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Why I'm not worried about HailStorm

Microsoft's announcement of its forthcoming HailStorm platform for distributed Internet applications has engendered quite a bit of controversy. The issues it raises about privacy, security and control of the Internet are serious, so it's not surprising that it has been met with a hailstorm of worried responses.

But I'm not worried, partly because I don't view Microsoft as "The Embodiment of All Evil in the World." I'm also convinced that these concerns will work themselves out. Here are the most common criticisms I've heard about HailStorm, along with an explanation of why I'm not worried about each one.

HailStorm requires that Microsoft-run servers contain calendars, contact lists, location information, credit card numbers and other personal data about its customers. Microsoft can't be trusted with this data. Microsoft's response to this is to promise never to sell, mine or even look at this data. Only applications explicitly granted access by each user will be able to examine the information maintained by HailStorm. But why should we trust Microsoft to do this? The temptation to make money from this data might prove irresistible. Yet, if Microsoft breaks its promise, customers will stop using HailStorm, and it will fail. Corporate customers are likely to force Microsoft to sign contracts guaranteeing the privacy of their data, so selling this information would also probably expose Microsoft to large financial liabilities. It's in Microsoft's interest to keep its word.

Even if Microsoft doesn't sell my personal data, allowing the company to know my schedule, who my friends are and where I am is a violation of my privacy. AOL knows when its instant messaging customers are logged on, Yahoo knows the calendars of people who use its service and so on. Is Microsoft any worse? Ultimately, users will decide. If they believe that the benefits of HailStorm-based applications outweigh the perceived privacy issues, then HailStorm will succeed. If they don't, it will fail.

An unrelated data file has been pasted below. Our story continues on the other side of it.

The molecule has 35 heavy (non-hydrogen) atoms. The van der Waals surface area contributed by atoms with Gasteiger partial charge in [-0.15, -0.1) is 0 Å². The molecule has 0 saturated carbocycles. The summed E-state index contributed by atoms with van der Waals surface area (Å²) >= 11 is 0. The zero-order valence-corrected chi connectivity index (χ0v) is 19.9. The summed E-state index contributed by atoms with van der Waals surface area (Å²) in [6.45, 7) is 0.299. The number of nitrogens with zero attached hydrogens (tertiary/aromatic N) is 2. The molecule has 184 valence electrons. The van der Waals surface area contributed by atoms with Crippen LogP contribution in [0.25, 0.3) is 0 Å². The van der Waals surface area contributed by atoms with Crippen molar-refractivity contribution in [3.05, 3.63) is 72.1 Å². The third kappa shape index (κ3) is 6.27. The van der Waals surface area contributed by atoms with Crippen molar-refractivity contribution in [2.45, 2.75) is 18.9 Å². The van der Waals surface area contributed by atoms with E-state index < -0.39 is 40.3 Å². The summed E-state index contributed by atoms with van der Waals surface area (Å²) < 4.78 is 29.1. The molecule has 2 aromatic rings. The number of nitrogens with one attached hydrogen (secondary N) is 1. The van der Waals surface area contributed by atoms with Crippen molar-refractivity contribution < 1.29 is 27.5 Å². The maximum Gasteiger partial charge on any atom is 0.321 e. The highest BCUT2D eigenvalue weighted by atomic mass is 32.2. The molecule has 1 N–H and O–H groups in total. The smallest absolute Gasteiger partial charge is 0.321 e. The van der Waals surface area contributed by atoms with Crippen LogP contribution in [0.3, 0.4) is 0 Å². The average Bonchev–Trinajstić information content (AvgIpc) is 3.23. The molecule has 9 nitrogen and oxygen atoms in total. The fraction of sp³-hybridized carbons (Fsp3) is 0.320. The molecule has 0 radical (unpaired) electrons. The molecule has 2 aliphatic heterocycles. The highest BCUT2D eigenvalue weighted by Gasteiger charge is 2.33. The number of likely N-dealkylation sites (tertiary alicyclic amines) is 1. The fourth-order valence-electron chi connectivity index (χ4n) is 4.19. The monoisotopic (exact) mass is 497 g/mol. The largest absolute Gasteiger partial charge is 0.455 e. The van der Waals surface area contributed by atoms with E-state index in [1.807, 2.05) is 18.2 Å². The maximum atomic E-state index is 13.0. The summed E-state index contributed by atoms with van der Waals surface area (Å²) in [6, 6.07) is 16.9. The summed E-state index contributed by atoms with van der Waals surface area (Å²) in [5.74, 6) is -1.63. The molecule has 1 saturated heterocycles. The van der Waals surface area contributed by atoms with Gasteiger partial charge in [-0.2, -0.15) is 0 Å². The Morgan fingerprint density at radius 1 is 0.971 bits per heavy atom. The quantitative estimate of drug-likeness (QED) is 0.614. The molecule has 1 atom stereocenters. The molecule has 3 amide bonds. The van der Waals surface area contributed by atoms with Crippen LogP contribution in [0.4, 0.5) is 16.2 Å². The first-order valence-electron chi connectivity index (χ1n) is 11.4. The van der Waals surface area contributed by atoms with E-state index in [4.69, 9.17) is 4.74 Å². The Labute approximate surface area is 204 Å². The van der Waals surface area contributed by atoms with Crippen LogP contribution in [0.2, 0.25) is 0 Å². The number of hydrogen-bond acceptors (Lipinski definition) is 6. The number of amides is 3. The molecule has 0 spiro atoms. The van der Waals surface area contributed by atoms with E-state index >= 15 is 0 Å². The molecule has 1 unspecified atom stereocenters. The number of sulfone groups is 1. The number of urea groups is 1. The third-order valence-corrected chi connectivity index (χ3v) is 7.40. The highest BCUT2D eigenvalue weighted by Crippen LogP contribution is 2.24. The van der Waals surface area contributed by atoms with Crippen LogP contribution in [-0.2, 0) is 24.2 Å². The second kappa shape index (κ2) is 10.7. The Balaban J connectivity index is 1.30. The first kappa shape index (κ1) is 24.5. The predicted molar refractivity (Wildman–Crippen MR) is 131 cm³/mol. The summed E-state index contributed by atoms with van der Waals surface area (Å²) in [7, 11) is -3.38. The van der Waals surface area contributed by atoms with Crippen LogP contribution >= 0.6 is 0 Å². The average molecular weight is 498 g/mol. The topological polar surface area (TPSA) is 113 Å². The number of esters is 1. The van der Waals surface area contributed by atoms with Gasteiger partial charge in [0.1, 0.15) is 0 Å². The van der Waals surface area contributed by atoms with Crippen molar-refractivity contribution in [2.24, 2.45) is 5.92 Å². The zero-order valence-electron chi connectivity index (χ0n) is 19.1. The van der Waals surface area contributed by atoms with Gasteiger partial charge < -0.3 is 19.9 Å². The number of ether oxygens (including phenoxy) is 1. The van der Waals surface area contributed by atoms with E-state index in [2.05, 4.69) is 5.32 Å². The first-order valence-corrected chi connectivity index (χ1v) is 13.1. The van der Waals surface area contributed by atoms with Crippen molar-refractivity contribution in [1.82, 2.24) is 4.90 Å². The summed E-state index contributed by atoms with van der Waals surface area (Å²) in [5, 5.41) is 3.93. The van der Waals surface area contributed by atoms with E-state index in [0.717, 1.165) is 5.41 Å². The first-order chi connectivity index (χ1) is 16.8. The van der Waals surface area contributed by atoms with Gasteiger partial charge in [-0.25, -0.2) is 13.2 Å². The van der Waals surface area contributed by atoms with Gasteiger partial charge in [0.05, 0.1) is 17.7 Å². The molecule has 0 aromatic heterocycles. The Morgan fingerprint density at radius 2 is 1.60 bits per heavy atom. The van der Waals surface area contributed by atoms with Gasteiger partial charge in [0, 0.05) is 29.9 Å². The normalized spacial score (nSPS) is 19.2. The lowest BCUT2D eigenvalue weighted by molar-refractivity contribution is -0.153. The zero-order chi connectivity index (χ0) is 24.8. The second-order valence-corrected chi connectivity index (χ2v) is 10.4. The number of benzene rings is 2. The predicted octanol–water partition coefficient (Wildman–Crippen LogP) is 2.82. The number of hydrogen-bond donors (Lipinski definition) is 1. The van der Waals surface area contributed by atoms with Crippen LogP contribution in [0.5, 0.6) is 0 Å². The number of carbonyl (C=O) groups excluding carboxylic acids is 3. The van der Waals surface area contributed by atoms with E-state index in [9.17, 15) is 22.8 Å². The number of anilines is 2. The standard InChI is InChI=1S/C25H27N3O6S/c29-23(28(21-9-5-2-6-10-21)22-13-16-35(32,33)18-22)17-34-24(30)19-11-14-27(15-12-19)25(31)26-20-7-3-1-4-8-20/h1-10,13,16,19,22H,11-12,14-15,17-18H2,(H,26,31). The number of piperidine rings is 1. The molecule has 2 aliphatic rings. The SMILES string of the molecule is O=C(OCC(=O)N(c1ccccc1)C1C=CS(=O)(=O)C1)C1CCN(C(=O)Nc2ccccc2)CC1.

The server machines that support HailStorm will make perfect targets for hackers. Given Microsoft's record for security, they won't be able to protect users' data even if they want to. I don't believe Microsoft can guarantee that its HailStorm servers will be hacker-proof; no vendor can make that claim. But if hackers are able to compromise the data HailStorm contains, customers will desert in droves and HailStorm will die. Guaranteeing security is impossible, but Microsoft has a strong incentive to protect its HailStorm servers—it's life and death for this business.

HailStorm has a single authentication service, based on Microsoft's existing Passport service. If HailStorm is successful, Microsoft could effectively become the Internet's gatekeeper, creating yet another Microsoft monopoly. Microsoft would surely like a monopoly, yet if HailStorm really is a good idea, it will attract competition. The question isn't whether the HailStorm services will become a monopoly, but whether they will succeed at all. Authentication is the key service in the type of platform HailStorm provides and, like the other HailStorm services, it will cost money to build and operate. Only a for-profit organization will take this on, so expecting someone other than a vendor to provide this service is a pipe dream.

Any ISV that builds an application that depends on HailStorm is at Microsoft's mercy. The company might raise the price at any time. Competition will keep Microsoft from raising prices once app developers become dependent on HailStorm. If no competitors emerge, then it's likely HailStorm won't be a success, since good ideas always attract others to a market.

How can Microsoft guarantee the availability of the HailStorm services in the face of network problems, server failures and other outages? Redundancy. Microsoft will need to deploy HailStorm servers at locations around the world. If the services aren't available enough, HailStorm will fail.

I don't know if HailStorm will succeed, but it's the most innovative idea I've heard in quite a while—one that holds the potential for a new class of applications. The bottom line, though, is that HailStorm is a business. If Microsoft's opponents' worst fears come true, HailStorm won't be able to keep its customers. If Microsoft can address these concerns successfully, HailStorm may well succeed. It's too soon to know what will happen, but either way, this is an interesting technology. And it's one that I'm not worried about.

About the Author

David Chappell is principal at Chappell & Associates, an education and consulting firm focused on enterprise software technologies. He can be reached via E-mail at david@davidchappell.com.

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